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The Davos Devotee: Day Four

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What happened to the demonstrations? In the weeks leading up to Davos-in-New York, the local papers were full of dire warnings that Gotham might see the sort of demonstrations that marred the last two conferences in Davos, as well as disrupting the EU summit in Goteborg and the meeting of the G8 in Genoa last year. That hasn't happened; this has been the quietest WEF Iíve seen in five years.

The lionís share of the thanks for that should go to the New York Police Department, who have laid down a security cordon around the Waldorf-Astoria and other midtown hotels, and manned (or womaned) it, by and large, with great good humor. Demonstrators — followers of Falun Gong have been the most prominent — have been segregated across the street, squashed into a narrow area behind barricades. The main demonstration, on Saturday, went off remarkably quietly, as the marchers were kept well away from the delegates; I had no idea that the NYPD had so many police horses.

But there are reasons beyond the police departmentís expertise for our quiet time. Plainly, demonstrators had no stomach for a real confrontation with the heroes of Sept. 11; equally, it has been very clear from talking to representatives of NGOs that the events in Genoa, which led to one death, have persuaded them to stay away from any demo that was likely to be hijacked by anarchists and the Black Blocs. Some of us have been urging responsible NGOs to take such a position since the riots in Prague at the World Bank/IMF meetings in 2000; better late than never.

That doesnít mean that the critics of the WEF have gone away, even if they have been less visible this year than many expected. But two things about their case against Davos continue to puzzle me. First, I think they misunderstand the nature of the businessmen and businesswomen who attend these conferences. By and large, those who come here (remember: many of them are European) do so at least partly because they are genuinely interested in non-business issues, and because they want to learn more about questions of corporate social responsibility and the like. One long-time WEF attendee, indeed, says that most of the business attendees here are "self-lacerating." Second, the critics continue to fail, in my view, to articulate a true alternative to the business-led model of globalization on offer at the WEF. At the opening press conference of the Public Eye on Davos, an umbrella NGO group, those on the platform were asked who the intellectual leaders and heroes of the anti-globalization movement might be. Apart from praise for the writings of Nobel laureate and former chief economist of the World Bank Joe Stiglitz, there was an embarrassing silence. But the critics of the globalization wonít get far until they can make a case for their own way of looking at the world.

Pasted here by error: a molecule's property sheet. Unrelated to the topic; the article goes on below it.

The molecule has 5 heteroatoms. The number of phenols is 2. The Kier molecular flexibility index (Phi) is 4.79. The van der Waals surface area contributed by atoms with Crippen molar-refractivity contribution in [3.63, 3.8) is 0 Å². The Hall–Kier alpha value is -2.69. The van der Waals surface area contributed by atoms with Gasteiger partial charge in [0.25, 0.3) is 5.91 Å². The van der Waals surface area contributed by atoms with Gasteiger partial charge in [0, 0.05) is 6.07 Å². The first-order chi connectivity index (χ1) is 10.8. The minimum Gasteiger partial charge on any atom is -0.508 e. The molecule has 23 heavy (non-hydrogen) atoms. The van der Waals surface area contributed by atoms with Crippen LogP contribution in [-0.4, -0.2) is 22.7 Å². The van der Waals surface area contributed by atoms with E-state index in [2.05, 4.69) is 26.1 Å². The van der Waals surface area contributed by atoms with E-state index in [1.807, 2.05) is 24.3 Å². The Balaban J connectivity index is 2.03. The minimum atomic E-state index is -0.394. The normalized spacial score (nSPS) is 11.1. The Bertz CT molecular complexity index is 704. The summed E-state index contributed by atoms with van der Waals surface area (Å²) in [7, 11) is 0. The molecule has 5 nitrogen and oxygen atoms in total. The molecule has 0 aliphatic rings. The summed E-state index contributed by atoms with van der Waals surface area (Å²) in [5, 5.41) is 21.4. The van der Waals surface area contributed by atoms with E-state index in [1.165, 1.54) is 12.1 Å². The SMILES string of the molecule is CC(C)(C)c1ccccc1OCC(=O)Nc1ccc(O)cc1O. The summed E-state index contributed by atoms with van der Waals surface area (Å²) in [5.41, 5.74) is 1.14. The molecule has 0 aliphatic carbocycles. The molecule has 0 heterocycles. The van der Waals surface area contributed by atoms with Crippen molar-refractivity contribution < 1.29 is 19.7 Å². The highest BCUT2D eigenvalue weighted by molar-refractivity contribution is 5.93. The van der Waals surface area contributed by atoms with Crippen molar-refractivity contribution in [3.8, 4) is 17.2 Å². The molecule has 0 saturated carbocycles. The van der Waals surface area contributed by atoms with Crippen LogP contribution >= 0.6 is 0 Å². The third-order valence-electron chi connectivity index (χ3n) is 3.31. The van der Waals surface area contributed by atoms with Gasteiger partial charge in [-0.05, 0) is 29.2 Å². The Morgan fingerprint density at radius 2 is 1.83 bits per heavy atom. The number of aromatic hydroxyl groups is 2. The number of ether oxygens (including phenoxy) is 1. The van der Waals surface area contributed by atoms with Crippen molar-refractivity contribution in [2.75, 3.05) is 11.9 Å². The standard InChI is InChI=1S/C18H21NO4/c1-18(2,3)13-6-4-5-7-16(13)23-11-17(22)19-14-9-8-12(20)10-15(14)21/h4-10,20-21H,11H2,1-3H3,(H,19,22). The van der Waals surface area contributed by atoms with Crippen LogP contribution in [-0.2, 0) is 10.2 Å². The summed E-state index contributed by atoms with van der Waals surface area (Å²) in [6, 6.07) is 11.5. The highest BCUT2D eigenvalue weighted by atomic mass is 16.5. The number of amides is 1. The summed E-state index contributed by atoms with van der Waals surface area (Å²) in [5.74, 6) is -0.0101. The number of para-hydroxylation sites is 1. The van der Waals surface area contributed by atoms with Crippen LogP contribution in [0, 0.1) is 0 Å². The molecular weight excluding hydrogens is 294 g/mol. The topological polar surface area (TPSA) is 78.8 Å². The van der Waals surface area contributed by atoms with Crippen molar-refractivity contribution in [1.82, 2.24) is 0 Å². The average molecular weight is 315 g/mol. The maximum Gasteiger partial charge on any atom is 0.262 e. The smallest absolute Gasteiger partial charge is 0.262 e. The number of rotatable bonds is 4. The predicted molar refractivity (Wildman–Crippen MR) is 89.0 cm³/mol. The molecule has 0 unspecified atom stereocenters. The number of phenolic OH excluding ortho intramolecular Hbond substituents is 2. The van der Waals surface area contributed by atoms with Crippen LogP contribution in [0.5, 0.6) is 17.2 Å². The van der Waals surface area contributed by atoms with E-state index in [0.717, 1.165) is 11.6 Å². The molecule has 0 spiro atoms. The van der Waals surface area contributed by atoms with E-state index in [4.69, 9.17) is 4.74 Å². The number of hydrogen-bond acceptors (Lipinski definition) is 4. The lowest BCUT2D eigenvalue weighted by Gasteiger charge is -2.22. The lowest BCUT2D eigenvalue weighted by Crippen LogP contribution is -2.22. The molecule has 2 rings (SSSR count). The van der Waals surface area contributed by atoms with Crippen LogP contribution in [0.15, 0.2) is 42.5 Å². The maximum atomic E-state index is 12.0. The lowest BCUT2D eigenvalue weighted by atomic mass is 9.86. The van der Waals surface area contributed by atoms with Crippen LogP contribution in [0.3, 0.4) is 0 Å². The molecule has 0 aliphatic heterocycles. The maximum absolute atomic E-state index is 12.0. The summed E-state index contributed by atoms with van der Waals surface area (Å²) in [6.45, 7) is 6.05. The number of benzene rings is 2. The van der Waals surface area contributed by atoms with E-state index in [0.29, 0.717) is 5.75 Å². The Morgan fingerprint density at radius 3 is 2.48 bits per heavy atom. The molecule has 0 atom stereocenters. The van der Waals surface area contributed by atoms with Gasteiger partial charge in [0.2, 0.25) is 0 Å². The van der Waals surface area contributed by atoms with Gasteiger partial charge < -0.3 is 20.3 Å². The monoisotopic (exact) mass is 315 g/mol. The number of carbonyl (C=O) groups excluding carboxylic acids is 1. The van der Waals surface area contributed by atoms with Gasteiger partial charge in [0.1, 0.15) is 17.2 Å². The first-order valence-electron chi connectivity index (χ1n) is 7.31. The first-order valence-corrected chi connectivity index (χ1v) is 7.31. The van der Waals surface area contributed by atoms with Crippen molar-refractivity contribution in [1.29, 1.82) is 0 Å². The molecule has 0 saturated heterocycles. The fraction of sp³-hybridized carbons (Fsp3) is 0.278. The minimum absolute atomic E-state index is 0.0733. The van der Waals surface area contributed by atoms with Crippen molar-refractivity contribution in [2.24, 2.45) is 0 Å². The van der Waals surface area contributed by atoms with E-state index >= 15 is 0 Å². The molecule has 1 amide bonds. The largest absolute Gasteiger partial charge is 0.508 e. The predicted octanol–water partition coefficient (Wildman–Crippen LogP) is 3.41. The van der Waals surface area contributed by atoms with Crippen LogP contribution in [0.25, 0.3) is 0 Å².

Maybe those gathered at the World Social Forum in Porto Alegre, Brazil, made a better case for their movement. Iím tempted to go there next year. On second thought: no skiing in Brazil. So back to Davos it will be.

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